Cummings had his first experience with the Burnt Swamp Association when an elder took him to a meeting.
“The association meets four times a year,” he said. “I fell in love with that fellowship, and I have been deeply committed to it ever since.
“It’s difficult to grasp the importance of the association to the life of its churches and communities. It’s an important connection point for communities, and it is a big factor in the life of our churches.”
While serving as interim director, the importance of the association became clear to him. As its leader, one of Cummings’ major accomplishments is the the positive relationship between the Burnt Swamp Indian churches and the Baptist State Convention of North Carolina and Southern Baptist Convention.
Cummings said the Indian churches felt marginalized. Patience and determination won out.
He was elected first vice president and then president of the Baptist State Convention from 1999 to 2001. He was the first minority president of the Convention.
“We moved from the margin into the inner life of the Convention,” Cummings said. “It was a struggle, but they were willing to become diversified.”
At the same time, Cummings focused on building up the Burnt Swamp churches. Pastor training was an important mission and not without challenges and rewards.
“Most of our churches are pastored by bi-vocational pastors,” he said. “Our churches struggle with daily pastoral care, and lay involvement in this care is one of the strengths of Indian churches.”
The problem persists for many evangelical congregations everywhere who cannot afford a full-time pastor. One of the great strengths of Indian churches, Cummings said, is that they are community and family-based churches.
This model is changing among Burnt Swamp churches and churches in the larger Robeson Baptist Association.
“Our churches are becoming more diverse,” he said. “Indian-only is not our future.”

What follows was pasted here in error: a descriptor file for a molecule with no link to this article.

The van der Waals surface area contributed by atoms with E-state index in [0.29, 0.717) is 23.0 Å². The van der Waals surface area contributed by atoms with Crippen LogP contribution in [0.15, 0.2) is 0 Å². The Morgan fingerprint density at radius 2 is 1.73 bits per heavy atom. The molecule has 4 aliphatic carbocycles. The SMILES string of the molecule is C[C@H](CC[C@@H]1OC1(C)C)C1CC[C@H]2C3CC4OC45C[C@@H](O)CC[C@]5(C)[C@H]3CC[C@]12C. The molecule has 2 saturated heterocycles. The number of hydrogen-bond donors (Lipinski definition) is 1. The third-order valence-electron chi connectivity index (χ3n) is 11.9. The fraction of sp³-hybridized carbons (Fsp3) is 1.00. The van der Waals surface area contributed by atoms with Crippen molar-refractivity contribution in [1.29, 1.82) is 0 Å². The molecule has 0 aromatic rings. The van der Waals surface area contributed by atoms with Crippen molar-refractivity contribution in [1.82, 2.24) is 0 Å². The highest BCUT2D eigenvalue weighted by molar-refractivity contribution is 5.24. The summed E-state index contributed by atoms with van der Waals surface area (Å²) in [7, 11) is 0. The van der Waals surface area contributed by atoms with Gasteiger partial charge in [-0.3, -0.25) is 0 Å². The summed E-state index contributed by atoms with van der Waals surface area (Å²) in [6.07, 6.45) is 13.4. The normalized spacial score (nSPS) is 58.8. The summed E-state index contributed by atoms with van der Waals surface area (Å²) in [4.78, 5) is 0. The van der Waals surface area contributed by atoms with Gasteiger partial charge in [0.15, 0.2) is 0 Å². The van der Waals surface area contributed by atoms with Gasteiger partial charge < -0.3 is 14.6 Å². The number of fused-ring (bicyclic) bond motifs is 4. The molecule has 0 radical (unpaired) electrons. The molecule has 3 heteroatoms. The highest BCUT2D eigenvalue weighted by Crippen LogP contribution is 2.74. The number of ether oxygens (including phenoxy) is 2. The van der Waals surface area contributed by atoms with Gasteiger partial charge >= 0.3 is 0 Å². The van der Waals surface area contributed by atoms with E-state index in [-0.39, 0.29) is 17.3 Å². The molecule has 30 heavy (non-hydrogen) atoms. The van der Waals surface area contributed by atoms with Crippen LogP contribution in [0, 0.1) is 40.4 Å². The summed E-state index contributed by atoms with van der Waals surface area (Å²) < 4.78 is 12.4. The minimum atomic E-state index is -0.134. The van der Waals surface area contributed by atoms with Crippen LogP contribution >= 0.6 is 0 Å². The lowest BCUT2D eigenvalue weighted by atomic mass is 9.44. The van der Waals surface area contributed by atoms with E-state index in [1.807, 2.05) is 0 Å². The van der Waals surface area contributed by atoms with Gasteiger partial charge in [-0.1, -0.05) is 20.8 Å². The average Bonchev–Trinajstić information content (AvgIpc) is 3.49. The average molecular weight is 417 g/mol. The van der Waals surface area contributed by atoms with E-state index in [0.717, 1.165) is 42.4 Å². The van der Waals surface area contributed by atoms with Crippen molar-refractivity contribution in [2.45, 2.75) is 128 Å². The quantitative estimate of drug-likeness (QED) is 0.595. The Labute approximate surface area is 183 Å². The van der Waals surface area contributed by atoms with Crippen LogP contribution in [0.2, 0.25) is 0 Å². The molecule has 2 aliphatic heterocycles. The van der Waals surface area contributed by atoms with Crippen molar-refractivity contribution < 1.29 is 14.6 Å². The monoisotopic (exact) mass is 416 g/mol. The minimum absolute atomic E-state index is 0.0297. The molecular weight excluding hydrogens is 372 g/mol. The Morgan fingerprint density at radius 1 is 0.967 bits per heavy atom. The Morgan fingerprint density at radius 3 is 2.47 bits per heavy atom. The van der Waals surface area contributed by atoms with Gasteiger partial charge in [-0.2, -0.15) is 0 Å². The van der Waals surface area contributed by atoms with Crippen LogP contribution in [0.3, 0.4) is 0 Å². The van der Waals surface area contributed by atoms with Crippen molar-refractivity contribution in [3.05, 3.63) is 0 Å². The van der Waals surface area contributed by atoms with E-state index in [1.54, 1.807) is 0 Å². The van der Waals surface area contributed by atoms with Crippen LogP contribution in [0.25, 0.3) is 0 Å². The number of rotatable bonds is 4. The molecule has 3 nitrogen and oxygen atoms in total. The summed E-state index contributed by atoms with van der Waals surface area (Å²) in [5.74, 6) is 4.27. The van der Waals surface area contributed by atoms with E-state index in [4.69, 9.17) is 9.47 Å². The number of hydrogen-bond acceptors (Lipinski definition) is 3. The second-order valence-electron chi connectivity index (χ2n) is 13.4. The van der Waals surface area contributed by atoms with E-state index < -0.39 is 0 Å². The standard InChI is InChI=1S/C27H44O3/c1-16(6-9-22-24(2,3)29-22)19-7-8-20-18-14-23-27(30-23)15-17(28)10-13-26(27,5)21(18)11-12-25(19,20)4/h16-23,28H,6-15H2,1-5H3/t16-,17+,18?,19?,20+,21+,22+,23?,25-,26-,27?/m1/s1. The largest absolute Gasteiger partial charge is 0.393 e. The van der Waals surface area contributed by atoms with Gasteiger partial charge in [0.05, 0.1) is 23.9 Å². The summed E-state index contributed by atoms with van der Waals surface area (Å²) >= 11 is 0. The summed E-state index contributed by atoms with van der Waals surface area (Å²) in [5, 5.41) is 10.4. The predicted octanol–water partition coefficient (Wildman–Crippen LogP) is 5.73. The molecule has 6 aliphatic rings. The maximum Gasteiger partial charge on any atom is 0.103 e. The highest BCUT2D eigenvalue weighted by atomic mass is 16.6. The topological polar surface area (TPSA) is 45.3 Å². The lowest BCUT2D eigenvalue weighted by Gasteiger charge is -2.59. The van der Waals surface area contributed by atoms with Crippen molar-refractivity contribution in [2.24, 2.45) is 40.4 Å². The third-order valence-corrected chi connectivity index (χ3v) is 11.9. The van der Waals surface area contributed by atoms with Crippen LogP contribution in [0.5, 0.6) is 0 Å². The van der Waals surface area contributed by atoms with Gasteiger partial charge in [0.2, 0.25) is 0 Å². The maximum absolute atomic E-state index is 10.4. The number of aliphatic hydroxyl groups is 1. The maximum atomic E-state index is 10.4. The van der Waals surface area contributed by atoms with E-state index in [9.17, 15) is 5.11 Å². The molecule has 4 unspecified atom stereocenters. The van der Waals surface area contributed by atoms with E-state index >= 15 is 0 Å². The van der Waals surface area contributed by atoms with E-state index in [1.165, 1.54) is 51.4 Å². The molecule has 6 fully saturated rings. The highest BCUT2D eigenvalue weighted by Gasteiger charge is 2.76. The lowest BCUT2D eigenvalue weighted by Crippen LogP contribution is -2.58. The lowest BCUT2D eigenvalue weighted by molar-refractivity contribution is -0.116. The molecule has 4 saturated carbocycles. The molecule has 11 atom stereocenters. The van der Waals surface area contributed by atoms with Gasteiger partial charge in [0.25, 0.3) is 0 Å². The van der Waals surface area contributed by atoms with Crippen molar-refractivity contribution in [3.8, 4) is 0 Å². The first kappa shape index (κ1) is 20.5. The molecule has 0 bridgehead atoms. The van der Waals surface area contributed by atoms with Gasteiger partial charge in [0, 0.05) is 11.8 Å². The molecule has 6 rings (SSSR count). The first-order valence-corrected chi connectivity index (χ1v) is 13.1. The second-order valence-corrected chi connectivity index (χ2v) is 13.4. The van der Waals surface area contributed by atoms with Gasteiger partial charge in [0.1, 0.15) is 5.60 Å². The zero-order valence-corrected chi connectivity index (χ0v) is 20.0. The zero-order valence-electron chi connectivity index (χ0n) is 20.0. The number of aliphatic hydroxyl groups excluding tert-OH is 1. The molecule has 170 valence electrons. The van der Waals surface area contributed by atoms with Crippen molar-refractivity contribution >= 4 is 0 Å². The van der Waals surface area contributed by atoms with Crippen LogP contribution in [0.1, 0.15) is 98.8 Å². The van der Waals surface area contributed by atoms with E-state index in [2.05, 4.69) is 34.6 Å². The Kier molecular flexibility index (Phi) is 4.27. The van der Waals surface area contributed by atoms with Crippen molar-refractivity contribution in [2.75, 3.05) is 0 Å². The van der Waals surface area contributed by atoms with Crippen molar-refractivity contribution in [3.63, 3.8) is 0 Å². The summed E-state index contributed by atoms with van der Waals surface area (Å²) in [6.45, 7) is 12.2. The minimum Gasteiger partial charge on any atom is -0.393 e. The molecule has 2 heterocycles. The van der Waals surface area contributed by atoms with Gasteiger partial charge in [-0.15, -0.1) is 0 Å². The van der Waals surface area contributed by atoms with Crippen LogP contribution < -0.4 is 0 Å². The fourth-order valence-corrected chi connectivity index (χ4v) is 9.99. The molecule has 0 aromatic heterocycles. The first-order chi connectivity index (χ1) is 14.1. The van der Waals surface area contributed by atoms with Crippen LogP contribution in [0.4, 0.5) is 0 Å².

Cummings finds this area of progress “delightful,” but some things have not changed.
“We are still a very conservative group that is scripturally based,” he said. “We find right and wrong in the Bible.”
As a church leader, Cummings has successfully combined progress and conservatism with an inward and outward focus. His work to build North Carolina native churches led to an outreach to American Indian churches in the West.
“We’ve come to see the strength of reservation churches is poor,” Cummings said. “They face hard problems, social struggles.”
The differences between Eastern and Western churches is stark. Eastern Indians, Cummings said, assimilated early on in their history, but Western Indians had bad experiences with white culture that spilled over to the gospel.
“The gospel was crammed down their throats by whites,” Cummings said.
In the East, Indian found “the power of the gospel so powerful, they were able to receive it despite history.”
Cummings believes that “if Indians in the West are going to be reached, it will have to be by Indians.”
“Life may be hard, but God is good,” he said.
Life is good in retirement for Cummings. He can look back on a remarkable career, and he can look forward to challenges of building up a small church deep in the heart the community he has spent a career caring for.
Strickland said Cummings’ retirement will not stop him from serving the community.
Throughout his ministry, Cummings has had the strong support Quae.
Not only has his wife done an excellent job welcoming people to the association, but she “has kept me on track in the sense of putting my best foot forward, Cummings said.
“She’s been a major foundation for all my ministry,” he said.
“Together they have been a great team,” Strickland said. “It’s hard to talk about one without mentioning the other. Both of them have set a great example of leadership and ministry for us to follow.”
Staff writer Scott Bigelow can be reached at 910-644-4497 or [email protected]